Categories
Living in the Philippines

How to Add Prepaid Credit to your Philippines Phone While in the US

One of the biggest problems to overcome when you’re in the US and have family and friends in the Philippines is finding a cheap way to stay in touch.  There are a lot of options out there for cheap communication to the Philippines, which I’m still sorting through, but to keep things cheap for the person in the Philippines, there’s an easy option.

When I came back to the US, I brought my prepaid Globe phone with me and set it to International Roaming through their website.  This allows people in the Philippines to send messages and calls to my phone at local rates.  It also allows me to receive those messages at the same local rates, which in Globe’s case is free.  They have no incoming fees.  So, that’s 1 way communication at a cheap rate.

The problem comes in when you reply back and use up your credit, or when the credit expires.  Credit added to Globe prepaid phones is only valid for a certain number of days before it expires.  Either way, you eventually need to add credit to your prepaid number.  As far as I know, there’s no way to do this through Globe’s website.  I’ve read a few board threads here and there where people suggest buying Globe reload cards through eBay.  It’s also possible to send money to your relative back home and have them get credit added to your phone there.  The first way is a hassle for you, and the other way is a hassle for your relative.  There is one other way, though.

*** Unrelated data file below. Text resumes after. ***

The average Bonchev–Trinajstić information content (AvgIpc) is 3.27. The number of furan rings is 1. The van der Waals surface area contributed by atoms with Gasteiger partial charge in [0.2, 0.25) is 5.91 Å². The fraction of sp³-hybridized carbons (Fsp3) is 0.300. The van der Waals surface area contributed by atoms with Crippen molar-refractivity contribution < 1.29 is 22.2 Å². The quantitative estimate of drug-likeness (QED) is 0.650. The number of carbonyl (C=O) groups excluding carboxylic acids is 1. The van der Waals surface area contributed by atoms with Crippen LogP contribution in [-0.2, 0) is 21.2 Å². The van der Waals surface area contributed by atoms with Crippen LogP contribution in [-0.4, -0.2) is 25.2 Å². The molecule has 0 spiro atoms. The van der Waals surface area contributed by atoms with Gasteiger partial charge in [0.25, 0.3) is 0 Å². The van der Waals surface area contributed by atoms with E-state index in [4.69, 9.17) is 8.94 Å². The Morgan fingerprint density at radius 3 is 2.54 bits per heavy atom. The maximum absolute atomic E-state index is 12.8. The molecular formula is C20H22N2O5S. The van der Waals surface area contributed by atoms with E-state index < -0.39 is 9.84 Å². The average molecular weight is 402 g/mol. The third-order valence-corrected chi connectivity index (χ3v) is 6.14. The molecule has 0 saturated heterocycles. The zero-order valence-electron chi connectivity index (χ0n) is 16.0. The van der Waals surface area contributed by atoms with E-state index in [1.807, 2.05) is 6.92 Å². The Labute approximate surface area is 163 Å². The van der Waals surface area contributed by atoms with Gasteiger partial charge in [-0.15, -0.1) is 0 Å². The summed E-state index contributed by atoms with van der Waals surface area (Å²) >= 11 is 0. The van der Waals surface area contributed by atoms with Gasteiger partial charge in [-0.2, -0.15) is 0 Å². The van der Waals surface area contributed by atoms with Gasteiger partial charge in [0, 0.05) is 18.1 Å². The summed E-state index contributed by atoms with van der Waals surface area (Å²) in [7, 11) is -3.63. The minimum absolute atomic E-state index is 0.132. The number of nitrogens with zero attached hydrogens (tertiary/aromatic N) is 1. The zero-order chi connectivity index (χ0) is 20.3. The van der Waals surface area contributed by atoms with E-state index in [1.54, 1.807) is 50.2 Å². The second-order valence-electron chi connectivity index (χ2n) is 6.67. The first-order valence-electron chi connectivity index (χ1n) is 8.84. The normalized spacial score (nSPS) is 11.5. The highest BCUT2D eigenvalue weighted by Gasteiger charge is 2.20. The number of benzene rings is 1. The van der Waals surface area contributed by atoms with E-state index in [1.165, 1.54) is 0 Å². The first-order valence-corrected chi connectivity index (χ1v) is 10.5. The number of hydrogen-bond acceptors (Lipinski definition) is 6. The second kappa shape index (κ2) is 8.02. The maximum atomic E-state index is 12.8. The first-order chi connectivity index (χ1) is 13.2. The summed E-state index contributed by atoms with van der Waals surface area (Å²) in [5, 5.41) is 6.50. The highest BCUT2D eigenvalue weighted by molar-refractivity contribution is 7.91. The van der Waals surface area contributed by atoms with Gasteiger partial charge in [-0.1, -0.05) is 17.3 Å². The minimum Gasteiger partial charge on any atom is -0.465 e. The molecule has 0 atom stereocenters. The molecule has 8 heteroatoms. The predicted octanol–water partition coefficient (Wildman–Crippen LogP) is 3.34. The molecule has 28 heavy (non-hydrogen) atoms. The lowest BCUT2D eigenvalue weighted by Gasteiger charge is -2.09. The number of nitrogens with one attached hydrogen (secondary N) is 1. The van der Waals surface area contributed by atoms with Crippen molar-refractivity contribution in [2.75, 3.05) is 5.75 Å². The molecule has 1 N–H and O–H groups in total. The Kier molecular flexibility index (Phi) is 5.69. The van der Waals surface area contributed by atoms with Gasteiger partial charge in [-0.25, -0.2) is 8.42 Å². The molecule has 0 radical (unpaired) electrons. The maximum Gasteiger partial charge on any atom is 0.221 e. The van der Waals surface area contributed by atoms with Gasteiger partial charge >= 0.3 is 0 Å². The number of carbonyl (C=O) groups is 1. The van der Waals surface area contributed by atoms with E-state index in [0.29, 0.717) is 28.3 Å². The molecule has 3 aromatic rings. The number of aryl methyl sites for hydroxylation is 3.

Reload your Globe phone from the US with an ezetop card.

You can buy a 10.99 ezetop reload card, which is powered by Fastcard.  They’re the same people that do most of the online game reload cards and the local US prepaid cards.  I picked up this one in a Rite Aid in New York City.  You scratch off the silver stuff to reveal the PIN, call the 1-800 number, enter your PIN, the phone number you want to load, confirm the mobile operator and that’s it.  Your load hits your phone as an AutoLoadMAX reload.

There’s a catch though.  I went back and read the fine print after receiving confirmation of my credit being added to my phone because I was a little surprised at the actual amount I was credited with.  Let’s do some math.  As of today, 10.99 USD is 473.34 PHP.  How much of that was actually credited to my phone?  300 PHP.  That means I lost 173.34 PHP, or about 4 USD, in the transaction for miscellaneous fees.  That doesn’t sound like much, but when you think about it, that’s almost 1/3 of the cost of the card.